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Is This Trilogy Suicide?

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Sat Sep 10, 2011 12:35 pm
VivielTwixt says...



I'm writing a fantasy trilogy. The first book is about the parents when they were young adults, about 18 years old. The other two books are about their kids who range from ages 5 to 13. Now I'm thinking this might be a problem for the audience. Usually as a series go on the characters get older and the the readers can grow with them. However this trilogy is totally opposite. Do you think this can work?
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Sat Sep 10, 2011 1:05 pm
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Kyllorac says...



There have been series in the past that followed several generations that have worked, so it definitely could work. Even if there hadn't been, if it's the best way you can tell your story, then go for it. See what happens, and if things don't work out, there's always the option to rework things.
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Sat Sep 10, 2011 3:19 pm
Rosey Unicorn says...



I've seen books follow a whole kingdom's timeline instead of individual protagonists, and sometimes that includes kids. Still rather popular.

Overall, seconding Kyll. If it's the best way to tell the story, and execute it well, then it shouldn't really matter. Also, since you still have teenagers in there, it's YA.
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Sat Sep 10, 2011 4:15 pm
Dynamo says...



I don't know, the Harry Potter books and movies started out very kid centered and as it went on started getting more and more mature. If you're working on a fantasy story, then there's no mode of transportation to quickly get your characters from one settlement to another. Travelling takes a lot of time, and if you want to keep continuity you're going to have to account for the passage of time anyway.

My book's world is huge and in the first book my character needs to get from one side of the country to the other, and the country is about the size of the U.S. I devised a way to make travel a little quicker, but it'll still take him from the middle of autumn to the middle of winter to make the whole trip, maybe even longer. The characters in my book are around 17-19 years old when the story starts, and I know before the story comes to an end they'll be well into their twenties.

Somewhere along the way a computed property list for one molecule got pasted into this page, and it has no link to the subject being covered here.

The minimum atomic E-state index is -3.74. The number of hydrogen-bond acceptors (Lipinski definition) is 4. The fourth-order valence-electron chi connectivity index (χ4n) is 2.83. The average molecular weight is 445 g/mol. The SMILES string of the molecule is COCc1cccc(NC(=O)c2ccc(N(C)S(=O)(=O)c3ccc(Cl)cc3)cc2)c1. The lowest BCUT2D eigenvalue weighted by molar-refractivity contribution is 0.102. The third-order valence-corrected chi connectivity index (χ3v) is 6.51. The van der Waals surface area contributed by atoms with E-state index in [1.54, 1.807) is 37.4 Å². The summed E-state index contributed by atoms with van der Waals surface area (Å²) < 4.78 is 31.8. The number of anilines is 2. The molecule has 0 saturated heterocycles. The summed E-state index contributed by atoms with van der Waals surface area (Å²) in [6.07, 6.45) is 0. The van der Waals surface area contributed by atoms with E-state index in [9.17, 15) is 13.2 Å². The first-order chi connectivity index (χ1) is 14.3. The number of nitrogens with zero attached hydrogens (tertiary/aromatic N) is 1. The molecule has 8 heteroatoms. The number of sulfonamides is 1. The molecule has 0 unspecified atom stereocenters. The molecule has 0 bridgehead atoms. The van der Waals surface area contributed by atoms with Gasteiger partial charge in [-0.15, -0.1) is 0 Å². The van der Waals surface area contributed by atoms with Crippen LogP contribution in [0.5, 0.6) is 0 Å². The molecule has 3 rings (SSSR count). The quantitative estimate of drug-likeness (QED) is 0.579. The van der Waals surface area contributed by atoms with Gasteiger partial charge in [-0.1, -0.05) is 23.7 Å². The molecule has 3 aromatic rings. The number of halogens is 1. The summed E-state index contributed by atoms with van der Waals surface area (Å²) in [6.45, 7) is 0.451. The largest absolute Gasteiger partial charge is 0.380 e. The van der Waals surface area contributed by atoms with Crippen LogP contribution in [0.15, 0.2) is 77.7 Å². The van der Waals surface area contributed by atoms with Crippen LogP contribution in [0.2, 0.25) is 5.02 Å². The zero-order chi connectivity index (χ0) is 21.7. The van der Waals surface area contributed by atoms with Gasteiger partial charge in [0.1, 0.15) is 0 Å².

I believe the trick for you will be to find a way to find a way to make the transition between the years keep from breaking the flow of the story. For me I simply keep the story flowing as it is, and when there's a significant time lapse during my character's trip from, say, one town to another, it happens between chapters and I mention how long they had been on the road somewhere near the beginning of the chapter when they reach their destination. Also, as time passes I sometimes include a date beside the chapter name, like: (name of era) (year) mid-autumn, or late summer, etc. It's a little something to let the readers keep track of the passage of time. It'll come in really handy in the second book when I'm switching between the main character in his current journey and another group of characters whose events unfold around the same time as the events for the main character in the first book. Find a way that works for you.
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Sat Sep 10, 2011 6:25 pm
VivielTwixt says...



Thanks everyone for the advice. I'm going to go for it! And I'll keep those transition tips in mind, Dynamo.
If you want to view paradise
Simply look around and view it
Anything you want to, do it
Want to change the world, there's nothing to it
-Wonka




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Sun Dec 25, 2011 2:18 pm
Blues says...



The Noughts & Crosses series are a good example actually :)